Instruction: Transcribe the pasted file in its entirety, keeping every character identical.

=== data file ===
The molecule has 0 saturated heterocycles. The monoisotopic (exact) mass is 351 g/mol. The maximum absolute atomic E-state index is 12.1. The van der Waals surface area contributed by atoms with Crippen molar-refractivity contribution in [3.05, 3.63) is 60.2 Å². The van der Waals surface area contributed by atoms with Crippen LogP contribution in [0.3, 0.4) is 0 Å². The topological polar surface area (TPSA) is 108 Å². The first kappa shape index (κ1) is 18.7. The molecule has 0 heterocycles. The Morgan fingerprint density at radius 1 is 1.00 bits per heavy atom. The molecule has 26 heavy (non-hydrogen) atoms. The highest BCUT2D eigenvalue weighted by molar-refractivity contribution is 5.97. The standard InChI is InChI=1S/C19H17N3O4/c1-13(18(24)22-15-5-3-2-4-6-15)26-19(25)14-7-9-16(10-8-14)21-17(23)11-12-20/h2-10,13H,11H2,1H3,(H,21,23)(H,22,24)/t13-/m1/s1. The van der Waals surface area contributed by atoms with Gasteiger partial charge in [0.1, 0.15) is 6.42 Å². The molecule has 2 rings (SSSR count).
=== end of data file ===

The molecule has 0 saturated heterocycles. The monoisotopic (exact) mass is 351 g/mol. The maximum absolute atomic E-state index is 12.1. The van der Waals surface area contributed by atoms with Crippen molar-refractivity contribution in [3.05, 3.63) is 60.2 Å². The van der Waals surface area contributed by atoms with Crippen LogP contribution in [0.3, 0.4) is 0 Å². The topological polar surface area (TPSA) is 108 Å². The first kappa shape index (κ1) is 18.7. The molecule has 0 heterocycles. The Morgan fingerprint density at radius 1 is 1.00 bits per heavy atom. The molecule has 26 heavy (non-hydrogen) atoms. The highest BCUT2D eigenvalue weighted by molar-refractivity contribution is 5.97. The standard InChI is InChI=1S/C19H17N3O4/c1-13(18(24)22-15-5-3-2-4-6-15)26-19(25)14-7-9-16(10-8-14)21-17(23)11-12-20/h2-10,13H,11H2,1H3,(H,21,23)(H,22,24)/t13-/m1/s1. The van der Waals surface area contributed by atoms with Gasteiger partial charge in [0.1, 0.15) is 6.42 Å². The molecule has 2 rings (SSSR count).